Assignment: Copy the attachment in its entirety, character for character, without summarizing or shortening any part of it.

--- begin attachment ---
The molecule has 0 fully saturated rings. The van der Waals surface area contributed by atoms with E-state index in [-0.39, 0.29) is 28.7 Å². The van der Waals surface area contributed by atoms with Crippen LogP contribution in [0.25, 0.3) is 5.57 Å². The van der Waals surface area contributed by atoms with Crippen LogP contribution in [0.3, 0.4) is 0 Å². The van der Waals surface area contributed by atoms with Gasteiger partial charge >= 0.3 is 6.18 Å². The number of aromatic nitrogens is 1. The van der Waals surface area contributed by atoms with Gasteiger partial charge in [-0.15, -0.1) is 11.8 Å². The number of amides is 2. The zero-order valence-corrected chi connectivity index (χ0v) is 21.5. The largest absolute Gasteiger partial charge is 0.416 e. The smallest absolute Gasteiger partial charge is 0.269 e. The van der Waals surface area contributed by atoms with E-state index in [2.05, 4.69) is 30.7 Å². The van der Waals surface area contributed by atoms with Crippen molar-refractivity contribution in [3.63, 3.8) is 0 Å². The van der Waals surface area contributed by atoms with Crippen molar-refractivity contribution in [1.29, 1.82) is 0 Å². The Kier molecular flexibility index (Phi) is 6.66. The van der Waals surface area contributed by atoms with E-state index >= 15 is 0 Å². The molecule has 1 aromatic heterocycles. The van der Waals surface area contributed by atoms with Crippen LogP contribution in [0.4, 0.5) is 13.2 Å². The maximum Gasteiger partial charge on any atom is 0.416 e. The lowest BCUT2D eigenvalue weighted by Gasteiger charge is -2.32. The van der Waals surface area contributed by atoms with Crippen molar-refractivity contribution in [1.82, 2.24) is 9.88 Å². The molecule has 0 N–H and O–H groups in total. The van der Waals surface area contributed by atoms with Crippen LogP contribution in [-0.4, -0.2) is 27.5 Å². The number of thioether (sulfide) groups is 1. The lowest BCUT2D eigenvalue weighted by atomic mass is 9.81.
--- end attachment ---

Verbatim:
The molecule has 0 fully saturated rings. The van der Waals surface area contributed by atoms with E-state index in [-0.39, 0.29) is 28.7 Å². The van der Waals surface area contributed by atoms with Crippen LogP contribution in [0.25, 0.3) is 5.57 Å². The van der Waals surface area contributed by atoms with Crippen LogP contribution in [0.3, 0.4) is 0 Å². The van der Waals surface area contributed by atoms with Gasteiger partial charge >= 0.3 is 6.18 Å². The number of aromatic nitrogens is 1. The van der Waals surface area contributed by atoms with Gasteiger partial charge in [-0.15, -0.1) is 11.8 Å². The number of amides is 2. The zero-order valence-corrected chi connectivity index (χ0v) is 21.5. The largest absolute Gasteiger partial charge is 0.416 e. The smallest absolute Gasteiger partial charge is 0.269 e. The van der Waals surface area contributed by atoms with E-state index in [2.05, 4.69) is 30.7 Å². The van der Waals surface area contributed by atoms with Crippen molar-refractivity contribution in [3.63, 3.8) is 0 Å². The van der Waals surface area contributed by atoms with Crippen molar-refractivity contribution in [1.29, 1.82) is 0 Å². The Kier molecular flexibility index (Phi) is 6.66. The van der Waals surface area contributed by atoms with E-state index >= 15 is 0 Å². The molecule has 1 aromatic heterocycles. The van der Waals surface area contributed by atoms with Crippen LogP contribution in [0.4, 0.5) is 13.2 Å². The maximum Gasteiger partial charge on any atom is 0.416 e. The lowest BCUT2D eigenvalue weighted by Gasteiger charge is -2.32. The van der Waals surface area contributed by atoms with Crippen molar-refractivity contribution in [1.82, 2.24) is 9.88 Å². The molecule has 0 N–H and O–H groups in total. The van der Waals surface area contributed by atoms with Crippen LogP contribution in [-0.4, -0.2) is 27.5 Å². The number of thioether (sulfide) groups is 1. The lowest BCUT2D eigenvalue weighted by atomic mass is 9.81.